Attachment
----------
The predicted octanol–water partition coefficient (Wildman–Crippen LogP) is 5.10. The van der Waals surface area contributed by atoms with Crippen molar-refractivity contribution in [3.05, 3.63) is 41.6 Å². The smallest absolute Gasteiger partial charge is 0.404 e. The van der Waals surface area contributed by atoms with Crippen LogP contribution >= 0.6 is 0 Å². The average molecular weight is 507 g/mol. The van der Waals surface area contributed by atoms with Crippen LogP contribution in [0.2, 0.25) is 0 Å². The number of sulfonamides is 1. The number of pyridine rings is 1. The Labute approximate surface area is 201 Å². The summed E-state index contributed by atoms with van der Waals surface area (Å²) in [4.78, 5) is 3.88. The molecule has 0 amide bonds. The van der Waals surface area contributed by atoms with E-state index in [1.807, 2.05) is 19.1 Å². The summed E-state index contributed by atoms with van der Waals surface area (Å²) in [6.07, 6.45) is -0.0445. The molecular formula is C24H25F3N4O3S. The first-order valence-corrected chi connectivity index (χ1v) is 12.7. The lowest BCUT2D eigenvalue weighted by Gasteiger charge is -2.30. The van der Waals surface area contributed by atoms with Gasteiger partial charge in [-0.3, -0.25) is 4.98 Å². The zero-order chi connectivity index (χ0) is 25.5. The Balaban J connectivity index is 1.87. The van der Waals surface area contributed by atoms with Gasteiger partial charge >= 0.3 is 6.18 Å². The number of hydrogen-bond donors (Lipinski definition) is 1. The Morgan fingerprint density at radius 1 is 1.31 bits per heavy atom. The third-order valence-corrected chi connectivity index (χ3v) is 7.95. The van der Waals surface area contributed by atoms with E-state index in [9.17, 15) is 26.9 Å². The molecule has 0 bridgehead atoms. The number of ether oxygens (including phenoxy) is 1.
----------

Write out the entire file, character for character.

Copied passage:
The predicted octanol–water partition coefficient (Wildman–Crippen LogP) is 5.10. The van der Waals surface area contributed by atoms with Crippen molar-refractivity contribution in [3.05, 3.63) is 41.6 Å². The smallest absolute Gasteiger partial charge is 0.404 e. The van der Waals surface area contributed by atoms with Crippen LogP contribution >= 0.6 is 0 Å². The average molecular weight is 507 g/mol. The van der Waals surface area contributed by atoms with Crippen LogP contribution in [0.2, 0.25) is 0 Å². The number of sulfonamides is 1. The number of pyridine rings is 1. The Labute approximate surface area is 201 Å². The summed E-state index contributed by atoms with van der Waals surface area (Å²) in [4.78, 5) is 3.88. The molecule has 0 amide bonds. The van der Waals surface area contributed by atoms with E-state index in [1.807, 2.05) is 19.1 Å². The summed E-state index contributed by atoms with van der Waals surface area (Å²) in [6.07, 6.45) is -0.0445. The molecular formula is C24H25F3N4O3S. The first-order valence-corrected chi connectivity index (χ1v) is 12.7. The lowest BCUT2D eigenvalue weighted by Gasteiger charge is -2.30. The van der Waals surface area contributed by atoms with Gasteiger partial charge in [-0.3, -0.25) is 4.98 Å². The zero-order chi connectivity index (χ0) is 25.5. The Balaban J connectivity index is 1.87. The van der Waals surface area contributed by atoms with Gasteiger partial charge >= 0.3 is 6.18 Å². The number of hydrogen-bond donors (Lipinski definition) is 1. The Morgan fingerprint density at radius 1 is 1.31 bits per heavy atom. The third-order valence-corrected chi connectivity index (χ3v) is 7.95. The van der Waals surface area contributed by atoms with E-state index in [9.17, 15) is 26.9 Å². The molecule has 0 bridgehead atoms. The number of ether oxygens (including phenoxy) is 1.